A-CDM Lyon : A-CDM processes will complement the actual snow plan and the existing coordination procedures. It shall notably strengthen the pre tactical phase by a face to face meeting with all involved actors including airline operators, airport operators and assistance. The objective is to reach the same level of knowledge and understanding of the situation. Critical ops information such as the implementation of preventive regulations can thus be shared and agreed upon by all.
Ultimately, if the real time situation worsens and/or is expected to last, leading to measures that jeopardize the operational management of the platforms (both runways needing to be simultaneously cleared, heavy snow falls, etc.) suspending the operations may be decided.
What about the massive diversion plan for the south-east quarter?
In case of significant weather disruption on one of the major airports of the south east quarter that could lead to massive diversions by aircraft operators, a plan is followed to anticipate this critical phase for all first line actors. Marseille ACC will gather the stand availabilities and associated aircraft types on all airport subject to accommodate the diverting flights in order to best help air crews in their choice of the most suitable weather alternate.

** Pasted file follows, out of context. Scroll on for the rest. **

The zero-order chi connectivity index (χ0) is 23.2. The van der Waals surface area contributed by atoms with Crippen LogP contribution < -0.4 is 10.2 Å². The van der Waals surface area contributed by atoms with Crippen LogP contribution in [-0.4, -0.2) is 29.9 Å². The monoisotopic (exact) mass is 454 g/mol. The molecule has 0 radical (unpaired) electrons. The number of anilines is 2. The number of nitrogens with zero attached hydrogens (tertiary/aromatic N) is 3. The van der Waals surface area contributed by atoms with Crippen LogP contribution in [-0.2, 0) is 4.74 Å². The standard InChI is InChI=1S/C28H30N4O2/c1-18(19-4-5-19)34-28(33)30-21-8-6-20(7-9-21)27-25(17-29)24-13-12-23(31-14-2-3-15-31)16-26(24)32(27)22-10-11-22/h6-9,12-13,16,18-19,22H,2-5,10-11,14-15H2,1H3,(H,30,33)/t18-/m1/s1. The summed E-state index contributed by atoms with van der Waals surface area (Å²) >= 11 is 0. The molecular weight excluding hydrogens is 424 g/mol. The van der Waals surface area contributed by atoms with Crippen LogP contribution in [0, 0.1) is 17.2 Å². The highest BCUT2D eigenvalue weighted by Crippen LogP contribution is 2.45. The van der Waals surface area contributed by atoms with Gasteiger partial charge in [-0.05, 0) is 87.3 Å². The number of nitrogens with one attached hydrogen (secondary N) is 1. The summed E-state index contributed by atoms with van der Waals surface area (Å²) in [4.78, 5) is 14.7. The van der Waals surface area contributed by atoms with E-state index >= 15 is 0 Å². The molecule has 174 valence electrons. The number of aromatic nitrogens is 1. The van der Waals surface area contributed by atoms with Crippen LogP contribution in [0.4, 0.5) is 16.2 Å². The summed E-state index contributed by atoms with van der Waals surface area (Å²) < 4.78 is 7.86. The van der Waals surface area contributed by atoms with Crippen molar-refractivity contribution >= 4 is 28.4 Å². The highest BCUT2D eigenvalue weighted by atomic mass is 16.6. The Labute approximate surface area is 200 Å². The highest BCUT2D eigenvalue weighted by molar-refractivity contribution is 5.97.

A-CDM: enhanced ATC tools for improved recovery phase
The A-CDM concept is based on the sharing of flight-related information and the integration of all the constraints of the partners working in collaboration (airlines, airports, ground handling agents and the ATS unit).
The Pre-Departure sequencing System (PDS) calculates an off-block departure sequence, providing an optimized off-block departure time for each flight. It is connected to DSNA Departure MANager tool (DMAN) that shows the departure sequence to the tower controller as computed, and ensures a timely communication of take-off times to Eurocontrol’s Network Manager.
These tools turn out to be particularly useful when weather events occur as they make key information available to all involved actors. The tower manager can change the runway capacity status according to the real time situation and set it within a time frame of 2 hours. This input will automatically update the Target Start Up Approval Times (TSAT) for each aircraft, letting everybody know their new position in the departure sequence according to the disruption.
When a runway is snowbound and needs clearing (i.e. 1 hour notice), the D-MAN will indicate the time at which it would be returned to operations, thus improving the predictability of the recovery phase.